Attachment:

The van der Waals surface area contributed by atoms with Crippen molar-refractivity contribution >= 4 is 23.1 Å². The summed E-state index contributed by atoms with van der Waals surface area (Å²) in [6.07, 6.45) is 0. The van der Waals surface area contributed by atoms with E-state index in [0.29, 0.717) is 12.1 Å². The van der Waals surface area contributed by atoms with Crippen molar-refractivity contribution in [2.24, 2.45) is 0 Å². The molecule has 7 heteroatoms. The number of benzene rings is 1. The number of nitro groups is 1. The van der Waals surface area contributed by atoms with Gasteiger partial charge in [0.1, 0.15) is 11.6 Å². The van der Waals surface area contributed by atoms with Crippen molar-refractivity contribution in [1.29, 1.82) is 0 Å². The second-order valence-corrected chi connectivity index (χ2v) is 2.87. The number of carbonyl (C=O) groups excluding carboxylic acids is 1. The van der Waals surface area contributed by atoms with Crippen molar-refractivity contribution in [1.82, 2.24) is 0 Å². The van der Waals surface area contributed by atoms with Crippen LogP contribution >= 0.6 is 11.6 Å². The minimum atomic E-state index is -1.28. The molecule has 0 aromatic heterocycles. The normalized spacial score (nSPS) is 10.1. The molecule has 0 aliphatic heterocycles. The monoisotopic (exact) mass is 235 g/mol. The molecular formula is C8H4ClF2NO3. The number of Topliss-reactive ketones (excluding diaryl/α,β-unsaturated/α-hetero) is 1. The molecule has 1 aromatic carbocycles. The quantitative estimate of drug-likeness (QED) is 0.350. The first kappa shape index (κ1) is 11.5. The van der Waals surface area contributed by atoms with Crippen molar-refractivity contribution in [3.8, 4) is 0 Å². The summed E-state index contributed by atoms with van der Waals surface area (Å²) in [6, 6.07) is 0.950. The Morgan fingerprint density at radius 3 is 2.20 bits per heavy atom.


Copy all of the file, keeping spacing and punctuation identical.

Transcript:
The van der Waals surface area contributed by atoms with Crippen molar-refractivity contribution >= 4 is 23.1 Å². The summed E-state index contributed by atoms with van der Waals surface area (Å²) in [6.07, 6.45) is 0. The van der Waals surface area contributed by atoms with E-state index in [0.29, 0.717) is 12.1 Å². The van der Waals surface area contributed by atoms with Crippen molar-refractivity contribution in [2.24, 2.45) is 0 Å². The molecule has 7 heteroatoms. The number of benzene rings is 1. The number of nitro groups is 1. The van der Waals surface area contributed by atoms with Gasteiger partial charge in [0.1, 0.15) is 11.6 Å². The van der Waals surface area contributed by atoms with Crippen molar-refractivity contribution in [1.29, 1.82) is 0 Å². The second-order valence-corrected chi connectivity index (χ2v) is 2.87. The number of carbonyl (C=O) groups excluding carboxylic acids is 1. The van der Waals surface area contributed by atoms with Crippen molar-refractivity contribution in [1.82, 2.24) is 0 Å². The van der Waals surface area contributed by atoms with Crippen LogP contribution >= 0.6 is 11.6 Å². The minimum atomic E-state index is -1.28. The molecule has 0 aromatic heterocycles. The normalized spacial score (nSPS) is 10.1. The molecule has 0 aliphatic heterocycles. The monoisotopic (exact) mass is 235 g/mol. The molecular formula is C8H4ClF2NO3. The number of Topliss-reactive ketones (excluding diaryl/α,β-unsaturated/α-hetero) is 1. The molecule has 1 aromatic carbocycles. The quantitative estimate of drug-likeness (QED) is 0.350. The first kappa shape index (κ1) is 11.5. The van der Waals surface area contributed by atoms with Crippen molar-refractivity contribution in [3.8, 4) is 0 Å². The summed E-state index contributed by atoms with van der Waals surface area (Å²) in [6, 6.07) is 0.950. The Morgan fingerprint density at radius 3 is 2.20 bits per heavy atom.